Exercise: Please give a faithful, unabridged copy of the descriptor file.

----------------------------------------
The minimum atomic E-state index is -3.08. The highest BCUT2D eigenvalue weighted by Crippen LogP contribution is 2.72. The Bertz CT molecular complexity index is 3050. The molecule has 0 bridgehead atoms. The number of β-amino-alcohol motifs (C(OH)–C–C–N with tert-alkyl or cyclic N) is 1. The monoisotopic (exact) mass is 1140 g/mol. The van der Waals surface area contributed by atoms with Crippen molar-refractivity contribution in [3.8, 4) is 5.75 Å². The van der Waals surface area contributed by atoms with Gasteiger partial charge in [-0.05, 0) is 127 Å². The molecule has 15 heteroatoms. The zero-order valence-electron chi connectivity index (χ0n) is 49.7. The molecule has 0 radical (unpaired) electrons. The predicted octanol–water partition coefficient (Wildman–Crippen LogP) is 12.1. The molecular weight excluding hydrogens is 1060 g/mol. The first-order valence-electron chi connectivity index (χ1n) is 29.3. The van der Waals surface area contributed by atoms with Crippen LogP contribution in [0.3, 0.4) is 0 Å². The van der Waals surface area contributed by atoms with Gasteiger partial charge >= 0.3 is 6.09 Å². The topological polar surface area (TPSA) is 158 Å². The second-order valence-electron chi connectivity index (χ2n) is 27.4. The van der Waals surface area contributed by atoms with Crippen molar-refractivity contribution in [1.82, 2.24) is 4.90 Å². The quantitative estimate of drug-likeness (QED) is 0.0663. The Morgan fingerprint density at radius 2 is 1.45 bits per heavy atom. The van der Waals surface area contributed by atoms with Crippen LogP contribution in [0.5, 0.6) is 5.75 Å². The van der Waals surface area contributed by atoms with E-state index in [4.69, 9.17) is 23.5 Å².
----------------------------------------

The minimum atomic E-state index is -3.08. The highest BCUT2D eigenvalue weighted by Crippen LogP contribution is 2.72. The Bertz CT molecular complexity index is 3050. The molecule has 0 bridgehead atoms. The number of β-amino-alcohol motifs (C(OH)–C–C–N with tert-alkyl or cyclic N) is 1. The monoisotopic (exact) mass is 1140 g/mol. The van der Waals surface area contributed by atoms with Crippen molar-refractivity contribution in [3.8, 4) is 5.75 Å². The van der Waals surface area contributed by atoms with Gasteiger partial charge in [-0.05, 0) is 127 Å². The molecule has 15 heteroatoms. The zero-order valence-electron chi connectivity index (χ0n) is 49.7. The molecule has 0 radical (unpaired) electrons. The predicted octanol–water partition coefficient (Wildman–Crippen LogP) is 12.1. The molecular weight excluding hydrogens is 1060 g/mol. The first-order valence-electron chi connectivity index (χ1n) is 29.3. The van der Waals surface area contributed by atoms with Crippen LogP contribution in [0.3, 0.4) is 0 Å². The van der Waals surface area contributed by atoms with Gasteiger partial charge >= 0.3 is 6.09 Å². The topological polar surface area (TPSA) is 158 Å². The second-order valence-electron chi connectivity index (χ2n) is 27.4. The van der Waals surface area contributed by atoms with Crippen molar-refractivity contribution in [1.82, 2.24) is 4.90 Å². The quantitative estimate of drug-likeness (QED) is 0.0663. The Morgan fingerprint density at radius 2 is 1.45 bits per heavy atom. The van der Waals surface area contributed by atoms with Crippen LogP contribution in [0.5, 0.6) is 5.75 Å². The van der Waals surface area contributed by atoms with E-state index in [4.69, 9.17) is 23.5 Å².